NFL Draft News & Analysis

Baltimore Ravens 7-round mock draft: Ravens replenish along offensive and defensive lines

2T24A61 LOS ANGELES, CA - OCTOBER 07: Arizona Wildcats offensive lineman Jordan Morgan (77) runs off of the field during a college football game between the Arizona Wildcats against the USC Trojans on October 07, 2023, at United Airlines Field at The Los Angeles Memorial Coliseum in Los Angeles, CA.(Photo by Jordon Kelly/Icon Sportswire) (Icon Sportswire via AP Images)

• Jordan Morgan's best position in the NFL could be guard: The Arizona tackle is a smooth-moving prospect, and his track and field background gives him natural balance and core strength for good change-of-direction ability.

• Jonah Elliss is a high-upside pick in Round 2: He has a variety of pass-rush moves and an adequate first step for the NFL. He can corner better than most in this class.

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As the 2024 NFL Draft nears, our seven-round team mock draft series continues with the Baltimore Ravens.


Round 1, Pick 30: T Jordan Morgan, Arizona

Morgan is a smooth-moving prospect whose best position in the NFL might be guard. His track and field background gives him natural balance and core strength for good change-of-direction ability. His arm length isn't elite for offensive tackle play, but it should be adequate. While his footwork is fast, the strides in his kick slide are short. His hand placement, patience and football IQ are all pluses. Though listed at 325 pounds, he lacks density and strength. Bull rushes can overwhelm him if they come at an angle, and though he has the foot speed to stay in front of pass rushers, he doesn't have the natural strength to redirect their momentum.


Round 2, Pick 62: EDGE Jonah Elliss, Utah

Elliss comes from an NFL family, and it shows. He's smart and disciplined with his fundamentals, which helps him overcome some strength and length deficiencies. His hands are fast and consistently in the right place inside and at the chest of offensive tackles, which allows him to dictate contact and remain in control, even against stronger players. He has a variety of pass-rush moves, and in 2023, he expanded his repertoire even more with a variety of different swipes and rip combinations. He has an adequate first step for the NFL and can corner better than most in this class.


Round 3, Pick 93: G Mason McCormick, South Dakota State

McCormick will enter the NFL with 57 consecutive starts and three years of team captainship under his belt. He was a true mauler at South Dakota State. He will fight defenders in a phone booth and has a leg drive that goes through the whistle, though not overly so. He is a 98th-percentile athlete for the position in the broad and vertical jumps, and you can see that in how he gets out of his stance. He has a narrow base, likely due to some stiffness in his hips/groin. This causes him to struggle with adjusting once moving. It also forces his pad level to be higher at the snap, as he cannot sink his butt as low in his stance.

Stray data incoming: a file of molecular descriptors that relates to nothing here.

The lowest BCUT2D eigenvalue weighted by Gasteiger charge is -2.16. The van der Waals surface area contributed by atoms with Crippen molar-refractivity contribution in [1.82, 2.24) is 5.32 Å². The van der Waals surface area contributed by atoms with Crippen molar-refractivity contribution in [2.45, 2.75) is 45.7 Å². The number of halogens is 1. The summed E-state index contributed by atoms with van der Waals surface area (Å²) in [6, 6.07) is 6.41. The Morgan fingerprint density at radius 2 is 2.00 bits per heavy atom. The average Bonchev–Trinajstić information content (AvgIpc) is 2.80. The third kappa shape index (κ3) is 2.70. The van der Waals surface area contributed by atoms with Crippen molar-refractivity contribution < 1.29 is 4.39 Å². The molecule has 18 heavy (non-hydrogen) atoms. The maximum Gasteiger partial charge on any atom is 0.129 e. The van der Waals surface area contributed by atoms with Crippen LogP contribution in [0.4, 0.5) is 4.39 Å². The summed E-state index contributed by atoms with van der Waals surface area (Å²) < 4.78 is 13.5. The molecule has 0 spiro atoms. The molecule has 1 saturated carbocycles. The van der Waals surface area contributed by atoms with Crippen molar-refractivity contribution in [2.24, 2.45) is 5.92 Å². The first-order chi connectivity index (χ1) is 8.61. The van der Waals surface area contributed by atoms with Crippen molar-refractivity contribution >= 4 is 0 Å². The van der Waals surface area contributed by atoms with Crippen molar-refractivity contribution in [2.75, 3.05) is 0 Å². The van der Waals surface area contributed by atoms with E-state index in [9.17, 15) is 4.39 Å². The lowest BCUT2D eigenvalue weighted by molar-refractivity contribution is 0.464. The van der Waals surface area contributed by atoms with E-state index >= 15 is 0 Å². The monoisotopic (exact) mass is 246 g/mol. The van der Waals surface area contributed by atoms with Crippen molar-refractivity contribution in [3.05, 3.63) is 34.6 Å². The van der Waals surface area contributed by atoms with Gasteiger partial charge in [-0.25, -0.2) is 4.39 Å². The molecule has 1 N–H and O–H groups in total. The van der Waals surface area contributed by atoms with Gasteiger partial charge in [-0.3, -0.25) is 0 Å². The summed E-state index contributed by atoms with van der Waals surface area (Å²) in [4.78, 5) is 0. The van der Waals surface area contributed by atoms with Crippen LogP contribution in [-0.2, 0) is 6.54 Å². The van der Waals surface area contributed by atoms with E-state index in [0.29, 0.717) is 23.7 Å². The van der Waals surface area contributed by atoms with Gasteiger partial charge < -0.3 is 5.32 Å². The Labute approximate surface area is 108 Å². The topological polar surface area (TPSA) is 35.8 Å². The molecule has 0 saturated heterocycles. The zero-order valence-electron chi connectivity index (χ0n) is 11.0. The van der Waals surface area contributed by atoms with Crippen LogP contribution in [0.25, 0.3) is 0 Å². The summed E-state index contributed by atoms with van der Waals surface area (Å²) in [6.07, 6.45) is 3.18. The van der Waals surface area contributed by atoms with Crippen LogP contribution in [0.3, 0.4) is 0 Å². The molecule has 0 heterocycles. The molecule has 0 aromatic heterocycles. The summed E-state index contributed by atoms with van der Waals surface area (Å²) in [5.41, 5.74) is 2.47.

Round 4, Pick 113: CB Jarrian Jones, Florida State

Jones transferred to Florida State after one year at Mississippi State, and he blossomed into an impact player. He was primarily an outside cornerback through the first four years of his college career, but his below-average long speed/recovery speed was exposed there, especially when asked to play press. In 2023, he played in the slot and had a career year. He has the traits to succeed as a slot defender at the next level, boasting quick feet, hips and acceleration to stick with players in space. He also brings great awareness of spacing and throwing paths, and he is consistently conscious of putting himself between the receiver and the ball.


Round 4, Pick 130: WR Cornelius Johnson, Michigan

Johnson is an experienced receiver prospect, having played 60 games with 44 starts at Michigan. He is a good overall athlete with a decent blend of straight-line speed, acceleration and change of direction. However, his change of direction can be a bit stiff, especially when he gets up to speed. He isn't an imposing blocker, but he is reliable in his positioning and fundamentals, which will help him make an NFL roster on special teams. His separation rates are very high, but that was more due to usage and setup than rare athletic ability. Johnson seems to have more in the tank talent-wise; we just didn't see it in his three years as a starter.


Round 5, Pick 165: LB Trevin Wallace, Kentucky

Wallace confirmed his track explosiveness with 80th- and 90th-percentile scores in the 40-yard dash, vertical and broad jump at the combine. That athleticism shows up on tape, especially when triggering downhill. He can cut ball carriers off quickly, and that leg power brings hitting power when he arrives. He can be a good option for QB spy assignments. While he is an adequate athlete, he still needs to be more consistent in play recognition after the snap. He can often make up for it with his speed at the college level, but that won't be as easy in the NFL.


Round 6, Pick 218: S James Williams, Miami (FL)

Williams earned PFF coverage grades of 78.1, 88.5 and 85.5 over the past three years. His athletic testing may limit him to more of a box role, but his on-field production gives him a chance to make an impact in the NFL.


Round 7, Pick 228: WR Bub Means, Pittsburgh

Means is a vertical receiver who has a good physical profile for a streamlined role (fast, strong, big catch radius for contested opportunities deep). He can be a depth WR4/5 for a team that likes to push the ball vertically.


Round 7, Pick 250: RB Kendall Milton, Georgia

What you see is what you get with Milton, who is a strong north-to-south runner with plus pass-blocking ability. However, his injury history and lack of a true playmaker's mentality in space will likely limit him to depth-back and special-teams roles.

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